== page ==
The Great Pianola Experience Christmas just isn’t the same without a self-playing piano!
Christmas 100 years ago might have seen the family around the self-playing piano for entertainment. Brian Willey outlines this curious machine’s history.
THE Pianola is a piano that everyone can play.” So declared magazine adverts in the opening years of the 20th century, and the statement was undoubtedly true, for it was essentially a mechanical piano-playing device.
Those early adverts also suggested it was an ideal purchase for Christmas.
“Though the roaring Yule log fire is now no more, and the boar’s head and peacock have given way to simpler fare, one tradition survives through all the years – the tradition of music as the most adequate mode of expressing the Christmas spirit. The pianola piano keeps the old Christmas tradition in your home.”
The machines began life as elegant pieces of furniture which, when pushed up against a piano keyboard, depressed the keys with protruding, felt-covered levers and became magical musicmaking devices.
In order to play a tune a perforated paper roll – the equivalent of a musical box “barrel and pin” movement – would be inserted. With hands on the controls and feet working the pumping pedals, air pressure created the required suction to read the perforations in the rotating roll.
Invented in America, the pianola evolved from many creators but is generally ascribed to Edwin S. Votey, whose machines were marketed by the Aeolian Company from 1897. It was an appropriate
trade name, the word derived from Aeolus, the Greek god of the winds.
The instruments were an immediate success, and within the next ten years the British public became equally obsessed with them. They were sold through all the major outlets – Harrods, Maples and Selfridges – and could be purchased on easy payment terms.
Many households in the early 1900s owned one, even King George V’s!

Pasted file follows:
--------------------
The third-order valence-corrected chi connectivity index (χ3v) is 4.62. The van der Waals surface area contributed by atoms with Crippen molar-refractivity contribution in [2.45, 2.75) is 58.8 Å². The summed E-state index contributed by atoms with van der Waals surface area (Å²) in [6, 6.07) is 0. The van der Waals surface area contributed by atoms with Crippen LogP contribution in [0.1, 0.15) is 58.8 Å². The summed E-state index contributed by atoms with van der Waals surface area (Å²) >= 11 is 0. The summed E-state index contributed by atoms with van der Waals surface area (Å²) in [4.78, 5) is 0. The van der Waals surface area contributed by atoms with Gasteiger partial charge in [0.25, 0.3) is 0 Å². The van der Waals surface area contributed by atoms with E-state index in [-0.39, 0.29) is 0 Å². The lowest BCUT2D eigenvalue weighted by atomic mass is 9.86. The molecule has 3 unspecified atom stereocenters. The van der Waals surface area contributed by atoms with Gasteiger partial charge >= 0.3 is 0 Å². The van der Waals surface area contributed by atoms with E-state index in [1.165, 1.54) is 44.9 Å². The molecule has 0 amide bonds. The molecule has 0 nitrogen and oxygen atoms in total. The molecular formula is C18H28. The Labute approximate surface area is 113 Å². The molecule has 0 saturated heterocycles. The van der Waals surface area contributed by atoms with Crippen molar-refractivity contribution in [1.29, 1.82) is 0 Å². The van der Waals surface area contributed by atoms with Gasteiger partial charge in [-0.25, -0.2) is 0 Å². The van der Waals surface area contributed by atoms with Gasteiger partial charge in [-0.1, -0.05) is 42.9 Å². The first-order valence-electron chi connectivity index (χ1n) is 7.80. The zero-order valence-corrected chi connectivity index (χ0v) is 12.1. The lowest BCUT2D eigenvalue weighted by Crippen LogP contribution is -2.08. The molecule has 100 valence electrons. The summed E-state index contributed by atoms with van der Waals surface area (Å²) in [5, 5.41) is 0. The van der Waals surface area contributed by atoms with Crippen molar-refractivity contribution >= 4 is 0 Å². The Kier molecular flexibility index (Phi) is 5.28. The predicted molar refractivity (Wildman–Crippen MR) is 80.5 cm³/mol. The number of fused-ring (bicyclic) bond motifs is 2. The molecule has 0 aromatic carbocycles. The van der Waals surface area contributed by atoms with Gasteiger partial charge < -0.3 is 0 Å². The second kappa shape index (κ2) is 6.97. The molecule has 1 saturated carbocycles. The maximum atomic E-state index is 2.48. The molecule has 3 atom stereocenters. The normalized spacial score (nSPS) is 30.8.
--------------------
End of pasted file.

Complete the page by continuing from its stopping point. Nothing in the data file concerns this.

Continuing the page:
It took some experience to use its controls to create a realistic performance of the piano repertoire, but you didn’t have to be a musician to make them work.
The original machines, known as “push-ups”, were advertised with the slogan: “The pianola masters any piano – anyone can master the pianola”, but it wasn’t long before the mechanism was being built into single units, including grand pianos.
Instruments with built-in mechanisms became known as “player pianos” for, although the word pianola later became synonymous with any automatic piano, it was, in fact, the Aeolian Company trademark for its original “push-up” version.
At the turn of the century, and operating under the name the Orchestrelle Company, Aeolian moved into London at 225 Regent Street and, with a showroom in Farringdon Road, began to prosper. A decade later it had acquired a grand building at 135-137 New Bond Street, and named it Aeolian Hall. A factory was built in Hayes, Middlesex, to manufacture their pianos, pianolas and piano rolls, and the business thrived through the decades before WWII.
Many other manufacturers sprang up, of course, all having to create and patent their own systems.
Parisian piano-maker Pleyel had the Pleyela, Boyd of London invented its
Pistonola contraption, and Germany’s Hupfeld Company made a Solophonola.